Asylum seekers who displayed symptoms of the coronavirus at the Co Kerry direct provision centre hit by an outbreak were left in their shared accommodation with their roommates pending a positive test, it has been claimed.
The Movement of Asylum Seekers in Ireland (Masi) has written to the Department of Justice stating its “grave concern” over conditions at the former Skellig Star Hotel and asking that the residents be moved “out of Caherciveen” as a matter of “good conscience”.
Among the 105 asylum seekers moved to the town last month are some who may have come from a hotel in Dublin which noted an outbreak of the virus on March 8. Since then, 19 people, including a staff member at the hotel, have been diagnosed with Covid-19.
Masi says those at the Skellig Star have been staying in cramped quarters in which social distancing is not possible.
It said that, prior to the enactment of emergency legislation regarding the virus last month, the Department of Justice had refused a proposition that every family or single applicant be accommodated in a self-contained unit as it was “not within our gift”.
Masi further claimed that no social distancing was observed at the hotel when symptoms were first observed in residents there, with those in question being nursed by their room-mates and only being moved to a specialised self-isolation facility in Cork following their positive test.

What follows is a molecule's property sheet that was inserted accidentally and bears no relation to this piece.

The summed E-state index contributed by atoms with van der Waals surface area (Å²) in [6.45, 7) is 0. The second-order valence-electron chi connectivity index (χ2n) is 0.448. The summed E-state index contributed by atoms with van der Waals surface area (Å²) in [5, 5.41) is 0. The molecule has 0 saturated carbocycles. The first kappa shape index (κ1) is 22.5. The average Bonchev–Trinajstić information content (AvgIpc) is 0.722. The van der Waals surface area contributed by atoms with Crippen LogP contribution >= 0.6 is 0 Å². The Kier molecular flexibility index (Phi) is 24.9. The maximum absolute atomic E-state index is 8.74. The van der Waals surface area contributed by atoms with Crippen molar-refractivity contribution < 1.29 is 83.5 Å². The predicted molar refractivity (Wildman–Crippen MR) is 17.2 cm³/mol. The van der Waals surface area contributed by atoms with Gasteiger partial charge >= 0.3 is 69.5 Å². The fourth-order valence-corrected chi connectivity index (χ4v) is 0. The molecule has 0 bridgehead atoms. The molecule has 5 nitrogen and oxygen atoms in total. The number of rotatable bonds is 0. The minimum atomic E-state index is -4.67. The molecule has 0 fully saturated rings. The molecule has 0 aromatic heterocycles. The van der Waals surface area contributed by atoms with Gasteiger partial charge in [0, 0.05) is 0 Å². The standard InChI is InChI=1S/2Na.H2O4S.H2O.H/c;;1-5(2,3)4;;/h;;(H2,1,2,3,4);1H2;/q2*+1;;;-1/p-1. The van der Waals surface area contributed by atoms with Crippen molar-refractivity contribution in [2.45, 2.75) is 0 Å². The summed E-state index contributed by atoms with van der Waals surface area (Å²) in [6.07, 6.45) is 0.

It also says one female resident was locked out of her room after her room-mate had tested positive and moved into self-isolation, and was thus forced to sleep in another person’s room, and that “no measures” were taken to disinfect the buildings in the complex following the confirmation of the presence of the virus on-site — actions which Masi have branded as amounting to “total recklessness” on the part of the department.
The department did not answer the specific claims of Masi directly when queried by the Irish Examiner, but said it would be responding to the movement “in the normal fashion”.
“HSE Public Health is actively involved with the centre and our department is following all public health advice and instruction received from them,” the department’s ministers Charlie Flanagan and David Stanton said in a joint statement. “Please be assured that the health and safety of asylum seekers receiving services from the department and the health and safety of centre staff and the wider community will continue to be our overriding priorities.”
Sinn Féin TD Pa Daly says an offer by holiday home owners in Killarney to house family units from the Skellig Star was turned down by the Department of Justice.
Mr Daly said he was contacted by a holiday home owner in Killarney offering self-catering type units but the department told him the offer could not be taken up as it would breach the 2km movement restrictions, as well as direct provision rules with regard to food provision.
A spokesman for the Department of Justice last night said: “The accommodation offer has been communicated to the department for consideration by our accommodation procurement team.”